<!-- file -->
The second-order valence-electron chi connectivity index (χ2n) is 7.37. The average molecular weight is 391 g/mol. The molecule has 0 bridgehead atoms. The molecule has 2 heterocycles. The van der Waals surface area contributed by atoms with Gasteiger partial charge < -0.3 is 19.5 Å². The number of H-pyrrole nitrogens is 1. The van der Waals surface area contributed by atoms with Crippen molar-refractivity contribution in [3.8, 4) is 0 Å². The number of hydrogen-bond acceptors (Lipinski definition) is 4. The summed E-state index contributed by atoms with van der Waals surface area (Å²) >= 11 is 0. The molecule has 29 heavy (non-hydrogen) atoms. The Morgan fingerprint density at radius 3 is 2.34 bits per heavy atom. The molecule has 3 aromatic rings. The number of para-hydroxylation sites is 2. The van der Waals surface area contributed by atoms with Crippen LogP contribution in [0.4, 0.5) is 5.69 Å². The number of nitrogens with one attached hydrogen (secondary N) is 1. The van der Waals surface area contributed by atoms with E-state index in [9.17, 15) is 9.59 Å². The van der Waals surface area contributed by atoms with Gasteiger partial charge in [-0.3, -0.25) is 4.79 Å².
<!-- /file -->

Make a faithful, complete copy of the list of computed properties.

The second-order valence-electron chi connectivity index (χ2n) is 7.37. The average molecular weight is 391 g/mol. The molecule has 0 bridgehead atoms. The molecule has 2 heterocycles. The van der Waals surface area contributed by atoms with Gasteiger partial charge < -0.3 is 19.5 Å². The number of H-pyrrole nitrogens is 1. The van der Waals surface area contributed by atoms with Crippen molar-refractivity contribution in [3.8, 4) is 0 Å². The number of hydrogen-bond acceptors (Lipinski definition) is 4. The summed E-state index contributed by atoms with van der Waals surface area (Å²) >= 11 is 0. The molecule has 29 heavy (non-hydrogen) atoms. The Morgan fingerprint density at radius 3 is 2.34 bits per heavy atom. The molecule has 3 aromatic rings. The number of para-hydroxylation sites is 2. The van der Waals surface area contributed by atoms with Crippen LogP contribution in [0.4, 0.5) is 5.69 Å². The number of nitrogens with one attached hydrogen (secondary N) is 1. The van der Waals surface area contributed by atoms with E-state index in [9.17, 15) is 9.59 Å². The van der Waals surface area contributed by atoms with Gasteiger partial charge in [-0.3, -0.25) is 4.79 Å².